And now, an obligatory 2016 speculation post. Face the Nation anchor Bob Schieffer says he has "a source" who tells him that if former Florida Governor Jeb Bush opts not to run for president next time out, Republicans may see the return of...Mitt Romney:
On Sunday morning, CBS' Bob Schieffer said not to write off the idea of a 2016 campaign by Romney so quickly. "I have a source that told me that if Jeb Bush decides not to run, that Mitt Romney may actually try it again," Schieffer said. During a political panel discussion, the "Face the Nation" host said that he has been told that Romney will consider seeking the Republican nomination for the presidency in 2016 if former Florida governor Jeb Bush chooses to sit the race out. Romney and Bush are considered similar candidates -- both moderate former governors who enjoy the support of much of the GOP establishment but draw skepticism from the party's conservative ranks. Several major Romney donors told The Washington Post earlier this year that Bush would be their preferred Republican candidate in 2016. After shrinking out of the public light following his crushing loss to President Obama in 2012, Romney has slowly reemerged as a coveted political ally for Republicans seeking office this year.
With all due respect, Schieffer's comments hardly qualify as a meaningful scoop. His source isn't merely anonymous; we have absolutely no concept of how well-placed this individual might be. If it's a top GOP insider with deep ties to the Romney camp, that'd be one thing -- but for all we know, the big tip could have been baseless wish-casting by some low-level admirer. The hypothetical scenario Schieffer paints also relies on a combination of "ifs" and "mights," which may be the lifeblood of political punditry, but it's not news. Most importantly, Mitt Romney himself has been categorical and emphatic in his denials that he'd consider running again. Can a door be pressed shut any more tightly than this?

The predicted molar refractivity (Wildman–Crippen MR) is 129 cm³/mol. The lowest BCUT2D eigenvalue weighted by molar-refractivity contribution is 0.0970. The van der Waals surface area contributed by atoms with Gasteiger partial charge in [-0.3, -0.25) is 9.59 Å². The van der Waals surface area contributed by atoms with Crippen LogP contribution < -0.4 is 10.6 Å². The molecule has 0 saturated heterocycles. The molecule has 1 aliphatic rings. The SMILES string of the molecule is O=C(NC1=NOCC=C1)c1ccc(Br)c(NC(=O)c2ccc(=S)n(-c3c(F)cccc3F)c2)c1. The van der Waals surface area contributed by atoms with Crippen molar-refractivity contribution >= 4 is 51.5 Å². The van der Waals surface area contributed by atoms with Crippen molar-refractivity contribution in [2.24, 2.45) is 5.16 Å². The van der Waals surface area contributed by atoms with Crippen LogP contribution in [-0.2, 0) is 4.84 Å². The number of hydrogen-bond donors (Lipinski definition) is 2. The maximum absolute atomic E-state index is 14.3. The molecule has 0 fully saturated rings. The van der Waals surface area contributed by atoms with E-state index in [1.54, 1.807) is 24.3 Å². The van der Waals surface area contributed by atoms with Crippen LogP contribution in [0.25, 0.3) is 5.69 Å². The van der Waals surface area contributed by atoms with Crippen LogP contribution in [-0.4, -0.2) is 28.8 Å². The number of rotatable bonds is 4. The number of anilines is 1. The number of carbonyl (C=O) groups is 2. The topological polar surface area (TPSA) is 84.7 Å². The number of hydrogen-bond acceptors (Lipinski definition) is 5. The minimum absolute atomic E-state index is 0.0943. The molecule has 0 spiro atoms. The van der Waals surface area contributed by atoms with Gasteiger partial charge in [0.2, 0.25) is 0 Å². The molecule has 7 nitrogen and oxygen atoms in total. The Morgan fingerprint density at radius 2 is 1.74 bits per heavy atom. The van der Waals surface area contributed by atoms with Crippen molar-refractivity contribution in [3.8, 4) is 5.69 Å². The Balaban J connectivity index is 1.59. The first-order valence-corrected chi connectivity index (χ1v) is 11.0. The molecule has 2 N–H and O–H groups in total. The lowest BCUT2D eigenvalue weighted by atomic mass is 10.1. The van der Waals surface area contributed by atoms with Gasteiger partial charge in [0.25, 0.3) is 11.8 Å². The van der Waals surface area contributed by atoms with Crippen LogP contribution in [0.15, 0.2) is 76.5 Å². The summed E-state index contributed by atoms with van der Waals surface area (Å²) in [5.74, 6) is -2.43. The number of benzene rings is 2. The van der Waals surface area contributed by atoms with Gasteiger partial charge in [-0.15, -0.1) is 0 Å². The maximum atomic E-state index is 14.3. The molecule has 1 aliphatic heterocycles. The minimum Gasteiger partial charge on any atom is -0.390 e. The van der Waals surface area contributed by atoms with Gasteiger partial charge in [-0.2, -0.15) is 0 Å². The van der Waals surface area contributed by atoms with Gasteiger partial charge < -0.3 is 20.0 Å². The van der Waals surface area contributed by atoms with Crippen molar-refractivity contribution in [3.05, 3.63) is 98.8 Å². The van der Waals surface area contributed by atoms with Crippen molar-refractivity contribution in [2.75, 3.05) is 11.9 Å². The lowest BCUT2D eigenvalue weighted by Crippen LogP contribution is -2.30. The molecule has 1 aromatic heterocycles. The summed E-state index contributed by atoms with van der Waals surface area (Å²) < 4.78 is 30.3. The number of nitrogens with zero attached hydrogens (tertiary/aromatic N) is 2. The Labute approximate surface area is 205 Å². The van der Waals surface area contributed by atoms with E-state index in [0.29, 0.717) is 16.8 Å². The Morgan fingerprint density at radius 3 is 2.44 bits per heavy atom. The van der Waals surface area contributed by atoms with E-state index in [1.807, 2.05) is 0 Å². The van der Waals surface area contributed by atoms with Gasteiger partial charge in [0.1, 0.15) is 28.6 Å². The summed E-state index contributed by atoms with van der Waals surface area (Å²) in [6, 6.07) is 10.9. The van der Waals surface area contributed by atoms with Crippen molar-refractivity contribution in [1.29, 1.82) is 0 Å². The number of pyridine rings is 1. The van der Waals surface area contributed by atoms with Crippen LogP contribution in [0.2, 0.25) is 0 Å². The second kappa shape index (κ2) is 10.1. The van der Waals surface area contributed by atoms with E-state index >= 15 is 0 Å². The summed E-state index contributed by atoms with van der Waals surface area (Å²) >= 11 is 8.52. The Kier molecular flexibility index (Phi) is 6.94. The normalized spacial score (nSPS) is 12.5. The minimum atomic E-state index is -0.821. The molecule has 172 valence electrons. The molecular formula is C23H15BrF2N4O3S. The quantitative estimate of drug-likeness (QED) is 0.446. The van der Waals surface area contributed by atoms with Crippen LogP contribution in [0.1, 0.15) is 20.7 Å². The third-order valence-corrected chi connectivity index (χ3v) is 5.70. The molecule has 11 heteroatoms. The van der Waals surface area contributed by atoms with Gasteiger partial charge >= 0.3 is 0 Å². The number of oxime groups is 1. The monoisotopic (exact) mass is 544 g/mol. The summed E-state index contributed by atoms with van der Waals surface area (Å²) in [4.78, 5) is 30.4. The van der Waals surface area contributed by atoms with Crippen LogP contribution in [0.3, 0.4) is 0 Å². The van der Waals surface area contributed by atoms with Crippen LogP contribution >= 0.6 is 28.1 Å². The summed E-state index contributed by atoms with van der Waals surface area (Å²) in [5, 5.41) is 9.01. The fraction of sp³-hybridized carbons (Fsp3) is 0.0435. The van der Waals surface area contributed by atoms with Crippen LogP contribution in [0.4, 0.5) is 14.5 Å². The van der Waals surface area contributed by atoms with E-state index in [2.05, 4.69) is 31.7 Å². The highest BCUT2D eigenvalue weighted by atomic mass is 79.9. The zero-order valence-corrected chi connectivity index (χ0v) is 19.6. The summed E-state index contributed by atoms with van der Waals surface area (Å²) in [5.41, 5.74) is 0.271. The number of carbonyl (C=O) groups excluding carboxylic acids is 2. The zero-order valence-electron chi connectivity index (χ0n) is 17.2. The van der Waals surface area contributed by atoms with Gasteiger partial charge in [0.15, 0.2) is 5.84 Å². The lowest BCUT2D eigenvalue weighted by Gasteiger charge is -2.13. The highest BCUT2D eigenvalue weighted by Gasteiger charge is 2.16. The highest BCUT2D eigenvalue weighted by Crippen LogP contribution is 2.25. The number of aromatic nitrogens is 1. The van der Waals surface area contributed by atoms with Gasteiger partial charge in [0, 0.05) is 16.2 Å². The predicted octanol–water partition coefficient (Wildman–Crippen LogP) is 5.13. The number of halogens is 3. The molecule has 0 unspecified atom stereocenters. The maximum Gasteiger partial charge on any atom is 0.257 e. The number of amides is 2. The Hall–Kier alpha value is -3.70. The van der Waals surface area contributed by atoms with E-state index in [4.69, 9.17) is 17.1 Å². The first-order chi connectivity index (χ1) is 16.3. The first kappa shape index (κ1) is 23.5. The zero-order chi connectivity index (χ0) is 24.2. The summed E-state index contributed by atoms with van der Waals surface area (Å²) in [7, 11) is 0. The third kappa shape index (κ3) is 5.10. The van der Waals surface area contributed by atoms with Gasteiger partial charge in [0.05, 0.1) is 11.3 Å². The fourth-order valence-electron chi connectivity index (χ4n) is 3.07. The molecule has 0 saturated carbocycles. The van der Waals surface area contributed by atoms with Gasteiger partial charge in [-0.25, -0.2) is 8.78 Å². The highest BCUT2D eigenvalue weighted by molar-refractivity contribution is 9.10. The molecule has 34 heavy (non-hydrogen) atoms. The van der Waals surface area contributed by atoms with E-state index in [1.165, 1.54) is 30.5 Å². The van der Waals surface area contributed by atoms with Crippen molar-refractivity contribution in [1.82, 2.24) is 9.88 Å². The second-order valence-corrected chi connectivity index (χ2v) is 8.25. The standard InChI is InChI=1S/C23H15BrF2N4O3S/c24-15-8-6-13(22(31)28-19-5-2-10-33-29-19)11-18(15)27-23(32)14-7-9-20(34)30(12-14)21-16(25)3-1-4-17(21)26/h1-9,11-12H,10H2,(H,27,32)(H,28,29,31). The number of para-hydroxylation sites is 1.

Ask Mitt Romney if he would run for president a third time, and he will deny it every which way. “I’ve had my turn,” he told CNN. “We’re so ready to watch the next person step up and take that nomination,” his wife told Fox News. “Oh, no, no, no. No, no, no, no, no. No, no, no,” Romney told The New York Times.
But he only said 'no' eleven times! Why not an even dozen? C'mon. He's not running.In the documentary Mitt, which was released late last year, it was made painstakingly clear to viewers that Romney had to be lobbied heavily to run in 2012. After the frustrating crucible of his 2008 campaign, he didn't want to put his family (especially his wife with MS) through another ordeal. Nevertheless, the Romney's scaled that mountain one last time, and fell short of the summit. It is nearly impossible to imagine Romney putting Ann through all of that again. His words don't just leave the same impression -- they adamantly confirm it. As Mitt comprehensively forswears another bite at the apple, the youngest Bush brother appears to be warming to the idea of a presidential bid. Jeb Bush told a group at a charitable fundraiser last week that he's "thinking about" taking the plunge. Let's face it, Jeb has a lot going for him: He's a smart and capable guy who'd jump into the fray with a formidable, turn-key money network all but in place. He's got bona fides as a popular, successful and conservative swing state governor, not to mention his Spanish fluency and instant name recognition, courtesy of his dynastic political family.
But that last point is a double-edged sword for obvious reasons. Most Americans say they're wary of another Bush presidency, despite the fact that Jeb's father and older brother have each bounced back from polling doldrums after leaving office. Hell, the Bush family is split on whether they're prepared for another one of their own to occupy the Oval Office. And does the GOP want to go anywhere near a head-to-head competition between the Bush and Clinton political brands? Then there's the issue of the Republican primary electorate. Grassroots conservatives aren't keen on Jeb for a number of reasons, and if Christie runs, Bush would be in for a real slug fest just to lock up the center-right element of the party. Plus, unlike the last few cycles, the (very preliminary) 2016 GOP field is shaping up to be packed with heavyweights. While Republican voters were eager for a savior to swoop in and sweep them off their feet in 2008 (Fred Thompson?) and 2012 (Rick Perry?), the coming round promises to be pretty impressive. Would a former governor -- laden with complicated family baggage, and who's been out of office for nearly a decade -- have a legitimate shot at emerging victorious?
Parting thoughts: If the key to the Republican nomination is bridging the grassroots/establishment gap, who's best suited to do that? Rubio? Jindal? Walker? Pence? Finally, coming full circle, beware the political denial:
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